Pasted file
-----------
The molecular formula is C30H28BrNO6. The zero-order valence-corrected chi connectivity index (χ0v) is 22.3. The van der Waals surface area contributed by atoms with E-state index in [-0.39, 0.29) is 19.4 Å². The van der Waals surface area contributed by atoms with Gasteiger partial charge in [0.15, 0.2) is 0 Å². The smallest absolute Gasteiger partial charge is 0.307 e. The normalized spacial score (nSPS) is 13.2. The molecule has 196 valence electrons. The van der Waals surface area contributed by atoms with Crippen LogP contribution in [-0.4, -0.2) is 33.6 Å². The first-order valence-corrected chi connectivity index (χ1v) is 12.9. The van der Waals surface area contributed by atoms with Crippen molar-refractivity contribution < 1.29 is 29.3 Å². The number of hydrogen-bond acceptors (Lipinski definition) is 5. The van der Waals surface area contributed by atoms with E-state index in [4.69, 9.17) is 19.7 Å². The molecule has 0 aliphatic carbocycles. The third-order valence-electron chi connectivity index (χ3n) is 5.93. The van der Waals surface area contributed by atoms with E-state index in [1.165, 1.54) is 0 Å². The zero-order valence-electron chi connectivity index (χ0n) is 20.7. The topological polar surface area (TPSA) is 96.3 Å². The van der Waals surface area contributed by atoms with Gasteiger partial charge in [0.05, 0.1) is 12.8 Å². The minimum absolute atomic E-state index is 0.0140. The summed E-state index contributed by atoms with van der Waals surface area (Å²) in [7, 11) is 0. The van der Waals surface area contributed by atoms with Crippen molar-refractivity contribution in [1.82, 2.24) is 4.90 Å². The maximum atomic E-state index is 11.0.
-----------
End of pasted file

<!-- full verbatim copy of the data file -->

The molecular formula is C30H28BrNO6. The zero-order valence-corrected chi connectivity index (χ0v) is 22.3. The van der Waals surface area contributed by atoms with E-state index in [-0.39, 0.29) is 19.4 Å². The van der Waals surface area contributed by atoms with Gasteiger partial charge in [0.15, 0.2) is 0 Å². The smallest absolute Gasteiger partial charge is 0.307 e. The normalized spacial score (nSPS) is 13.2. The molecule has 196 valence electrons. The van der Waals surface area contributed by atoms with Crippen LogP contribution in [-0.4, -0.2) is 33.6 Å². The first-order valence-corrected chi connectivity index (χ1v) is 12.9. The van der Waals surface area contributed by atoms with Crippen molar-refractivity contribution < 1.29 is 29.3 Å². The number of hydrogen-bond acceptors (Lipinski definition) is 5. The van der Waals surface area contributed by atoms with E-state index in [4.69, 9.17) is 19.7 Å². The molecule has 0 aliphatic carbocycles. The third-order valence-electron chi connectivity index (χ3n) is 5.93. The van der Waals surface area contributed by atoms with E-state index in [1.165, 1.54) is 0 Å². The zero-order valence-electron chi connectivity index (χ0n) is 20.7. The topological polar surface area (TPSA) is 96.3 Å². The van der Waals surface area contributed by atoms with Gasteiger partial charge in [0.05, 0.1) is 12.8 Å². The minimum absolute atomic E-state index is 0.0140. The summed E-state index contributed by atoms with van der Waals surface area (Å²) in [7, 11) is 0. The van der Waals surface area contributed by atoms with Crippen molar-refractivity contribution in [1.82, 2.24) is 4.90 Å². The maximum atomic E-state index is 11.0.